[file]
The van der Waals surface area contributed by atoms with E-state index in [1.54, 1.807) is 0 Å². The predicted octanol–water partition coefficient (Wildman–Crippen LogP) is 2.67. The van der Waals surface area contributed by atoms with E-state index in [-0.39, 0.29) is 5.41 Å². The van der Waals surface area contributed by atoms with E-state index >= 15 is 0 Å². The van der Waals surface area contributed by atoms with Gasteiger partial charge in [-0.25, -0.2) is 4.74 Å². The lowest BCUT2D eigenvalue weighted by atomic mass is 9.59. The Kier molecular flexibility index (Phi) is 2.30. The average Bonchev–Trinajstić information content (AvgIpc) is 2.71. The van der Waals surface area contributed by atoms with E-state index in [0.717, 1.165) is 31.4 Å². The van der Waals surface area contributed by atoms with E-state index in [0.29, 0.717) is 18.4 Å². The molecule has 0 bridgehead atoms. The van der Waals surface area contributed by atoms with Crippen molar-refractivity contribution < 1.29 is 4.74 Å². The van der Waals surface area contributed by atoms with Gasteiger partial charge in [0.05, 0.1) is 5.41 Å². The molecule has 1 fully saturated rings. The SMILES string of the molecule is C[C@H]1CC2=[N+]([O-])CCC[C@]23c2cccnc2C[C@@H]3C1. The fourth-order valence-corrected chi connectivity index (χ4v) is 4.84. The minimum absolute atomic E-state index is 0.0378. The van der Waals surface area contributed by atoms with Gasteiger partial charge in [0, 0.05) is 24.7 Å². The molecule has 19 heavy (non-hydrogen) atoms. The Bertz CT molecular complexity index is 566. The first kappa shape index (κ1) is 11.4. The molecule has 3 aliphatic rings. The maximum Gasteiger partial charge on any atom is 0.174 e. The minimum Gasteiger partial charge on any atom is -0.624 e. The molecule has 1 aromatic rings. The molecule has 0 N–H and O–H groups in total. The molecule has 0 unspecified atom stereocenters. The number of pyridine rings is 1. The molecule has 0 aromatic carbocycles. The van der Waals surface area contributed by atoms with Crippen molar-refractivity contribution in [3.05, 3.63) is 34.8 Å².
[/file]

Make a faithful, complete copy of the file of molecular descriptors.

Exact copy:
The van der Waals surface area contributed by atoms with E-state index in [1.54, 1.807) is 0 Å². The predicted octanol–water partition coefficient (Wildman–Crippen LogP) is 2.67. The van der Waals surface area contributed by atoms with E-state index in [-0.39, 0.29) is 5.41 Å². The van der Waals surface area contributed by atoms with E-state index >= 15 is 0 Å². The van der Waals surface area contributed by atoms with Gasteiger partial charge in [-0.25, -0.2) is 4.74 Å². The lowest BCUT2D eigenvalue weighted by atomic mass is 9.59. The Kier molecular flexibility index (Phi) is 2.30. The average Bonchev–Trinajstić information content (AvgIpc) is 2.71. The van der Waals surface area contributed by atoms with E-state index in [0.717, 1.165) is 31.4 Å². The van der Waals surface area contributed by atoms with E-state index in [0.29, 0.717) is 18.4 Å². The molecule has 0 bridgehead atoms. The van der Waals surface area contributed by atoms with Crippen molar-refractivity contribution < 1.29 is 4.74 Å². The van der Waals surface area contributed by atoms with Gasteiger partial charge in [0.05, 0.1) is 5.41 Å². The molecule has 1 fully saturated rings. The SMILES string of the molecule is C[C@H]1CC2=[N+]([O-])CCC[C@]23c2cccnc2C[C@@H]3C1. The fourth-order valence-corrected chi connectivity index (χ4v) is 4.84. The minimum absolute atomic E-state index is 0.0378. The van der Waals surface area contributed by atoms with Gasteiger partial charge in [0, 0.05) is 24.7 Å². The molecule has 19 heavy (non-hydrogen) atoms. The Bertz CT molecular complexity index is 566. The first kappa shape index (κ1) is 11.4. The molecule has 3 aliphatic rings. The maximum Gasteiger partial charge on any atom is 0.174 e. The minimum Gasteiger partial charge on any atom is -0.624 e. The molecule has 1 aromatic rings. The molecule has 0 N–H and O–H groups in total. The molecule has 0 unspecified atom stereocenters. The number of pyridine rings is 1. The molecule has 0 aromatic carbocycles. The van der Waals surface area contributed by atoms with Crippen molar-refractivity contribution in [3.05, 3.63) is 34.8 Å².